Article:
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Oil Spills: Research and Protests

Millions are pumped into research on the Deepwater Horizon oil spill, and high-profile arrests are made amid demonstrations fighting the construction of a new pipeline.

By | September 1, 2011

WIKIMEDIA, U.S. NATIONAL OCEANIC AND ATMOSPHERIC ADMINISTRATION

Eight research teams will receive more than $112 million over three years to study the effects of the 2010 Gulf of Mexico oil spill, according to the independent granting body established by BP after last year's environmental disaster. The Gulf of Mexico Research Initiative (GRI) Research Board announced this week that the funding will go to multi-institution consortia that submitted proposals in April for a piece of the $500 million in grants promised by BP to track the impact of the spill. Some Gulf Coast researchers have been critical of the oil giant's granting program, citing a lack of independence and freedom to publish results of research funded by the GRI. Check out the full list of the newly funded research teams and their project titles. (Hat tip to The Chronicle of Higher Education.)

In other petroleum-related news, protesters decrying plans to build a new oil pipeline from Canada to the Gulf Coast of Texas have been attracting attention this week. On Tuesday (August 30), actress Daryl Hannah was arrested outside the White House as part of the demonstration against the construction of the Keystone XL pipeline, which would carry oil from tar sands deposits in Canada across Midwestern and Western states to refineries in Texas. Then, yesterday (August 31) NASA's top climate researcher James Hansen was arrested during continued protests on Pennsylvania Avenue. Hansen, the director of NASA's Goddard Institute for Space Studies, has long been a vocal proponent of curbing global warming and avoiding environmental degradation surrounding the fossil fuel industry.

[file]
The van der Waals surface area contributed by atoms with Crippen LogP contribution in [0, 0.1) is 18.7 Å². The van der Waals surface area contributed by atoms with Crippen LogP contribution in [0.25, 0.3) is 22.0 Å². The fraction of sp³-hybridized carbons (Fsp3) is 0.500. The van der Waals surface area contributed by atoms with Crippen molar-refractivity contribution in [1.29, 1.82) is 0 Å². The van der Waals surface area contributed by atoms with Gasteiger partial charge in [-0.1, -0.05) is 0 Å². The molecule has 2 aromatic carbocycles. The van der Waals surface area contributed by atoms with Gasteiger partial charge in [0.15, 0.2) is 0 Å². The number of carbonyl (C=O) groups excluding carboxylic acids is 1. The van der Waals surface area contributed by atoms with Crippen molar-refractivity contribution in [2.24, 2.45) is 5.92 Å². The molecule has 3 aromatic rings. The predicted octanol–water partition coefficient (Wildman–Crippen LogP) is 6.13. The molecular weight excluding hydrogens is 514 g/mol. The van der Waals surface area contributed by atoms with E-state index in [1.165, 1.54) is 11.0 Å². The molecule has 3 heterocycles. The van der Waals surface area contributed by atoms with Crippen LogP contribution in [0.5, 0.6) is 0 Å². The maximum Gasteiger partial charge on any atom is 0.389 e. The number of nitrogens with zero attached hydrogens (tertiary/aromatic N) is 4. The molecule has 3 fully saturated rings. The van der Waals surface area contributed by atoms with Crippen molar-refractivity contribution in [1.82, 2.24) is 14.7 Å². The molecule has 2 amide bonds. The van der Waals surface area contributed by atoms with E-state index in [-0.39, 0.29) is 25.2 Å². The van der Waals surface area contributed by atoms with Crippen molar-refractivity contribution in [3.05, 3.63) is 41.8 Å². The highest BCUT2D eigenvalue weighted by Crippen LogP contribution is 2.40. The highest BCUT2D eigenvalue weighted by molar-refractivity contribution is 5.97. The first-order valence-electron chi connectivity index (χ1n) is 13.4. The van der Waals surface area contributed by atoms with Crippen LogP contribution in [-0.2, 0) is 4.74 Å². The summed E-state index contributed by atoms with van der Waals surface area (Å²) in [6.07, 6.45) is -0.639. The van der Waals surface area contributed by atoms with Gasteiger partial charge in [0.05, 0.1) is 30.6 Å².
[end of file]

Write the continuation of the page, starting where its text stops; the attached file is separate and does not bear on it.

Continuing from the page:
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Avatar of: Julie Hollenbeck

Julie Hollenbeck

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September 2, 2011

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September 11, 2011

All this money on the research but I cannot see any mention of the effects on the diatoms in the ocean which provide 60-80% of our oxygen. Already there are more than 415 dead zones in which nothing lives. Where is the research on this vital question.

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September 11, 2011

All this money on the research but I cannot see any mention of the effects on the diatoms in the ocean which provide 60-80% of our oxygen. Already there are more than 415 dead zones in which nothing lives. Where is the research on this vital question.

Avatar of: Mervyn

Anonymous

September 11, 2011

All this money on the research but I cannot see any mention of the effects on the diatoms in the ocean which provide 60-80% of our oxygen. Already there are more than 415 dead zones in which nothing lives. Where is the research on this vital question.

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